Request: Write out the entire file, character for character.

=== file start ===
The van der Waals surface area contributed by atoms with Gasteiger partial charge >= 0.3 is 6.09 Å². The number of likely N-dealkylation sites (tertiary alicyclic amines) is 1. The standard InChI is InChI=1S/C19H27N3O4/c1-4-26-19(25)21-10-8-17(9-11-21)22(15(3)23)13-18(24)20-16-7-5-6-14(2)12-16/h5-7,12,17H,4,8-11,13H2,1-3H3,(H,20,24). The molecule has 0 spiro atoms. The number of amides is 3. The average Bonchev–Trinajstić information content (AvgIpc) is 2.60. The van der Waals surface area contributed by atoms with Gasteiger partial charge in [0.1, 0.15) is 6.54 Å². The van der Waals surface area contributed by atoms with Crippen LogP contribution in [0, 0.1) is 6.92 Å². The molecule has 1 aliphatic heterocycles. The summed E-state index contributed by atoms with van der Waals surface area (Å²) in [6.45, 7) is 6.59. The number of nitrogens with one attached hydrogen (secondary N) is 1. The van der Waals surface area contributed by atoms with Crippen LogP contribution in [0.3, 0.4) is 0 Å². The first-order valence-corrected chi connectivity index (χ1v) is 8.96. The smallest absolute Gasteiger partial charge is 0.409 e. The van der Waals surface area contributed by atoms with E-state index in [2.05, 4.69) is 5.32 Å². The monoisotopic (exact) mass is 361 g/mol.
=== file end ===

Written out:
The van der Waals surface area contributed by atoms with Gasteiger partial charge >= 0.3 is 6.09 Å². The number of likely N-dealkylation sites (tertiary alicyclic amines) is 1. The standard InChI is InChI=1S/C19H27N3O4/c1-4-26-19(25)21-10-8-17(9-11-21)22(15(3)23)13-18(24)20-16-7-5-6-14(2)12-16/h5-7,12,17H,4,8-11,13H2,1-3H3,(H,20,24). The molecule has 0 spiro atoms. The number of amides is 3. The average Bonchev–Trinajstić information content (AvgIpc) is 2.60. The van der Waals surface area contributed by atoms with Gasteiger partial charge in [0.1, 0.15) is 6.54 Å². The van der Waals surface area contributed by atoms with Crippen LogP contribution in [0, 0.1) is 6.92 Å². The molecule has 1 aliphatic heterocycles. The summed E-state index contributed by atoms with van der Waals surface area (Å²) in [6.45, 7) is 6.59. The number of nitrogens with one attached hydrogen (secondary N) is 1. The van der Waals surface area contributed by atoms with Crippen LogP contribution in [0.3, 0.4) is 0 Å². The first-order valence-corrected chi connectivity index (χ1v) is 8.96. The smallest absolute Gasteiger partial charge is 0.409 e. The van der Waals surface area contributed by atoms with E-state index in [2.05, 4.69) is 5.32 Å². The monoisotopic (exact) mass is 361 g/mol.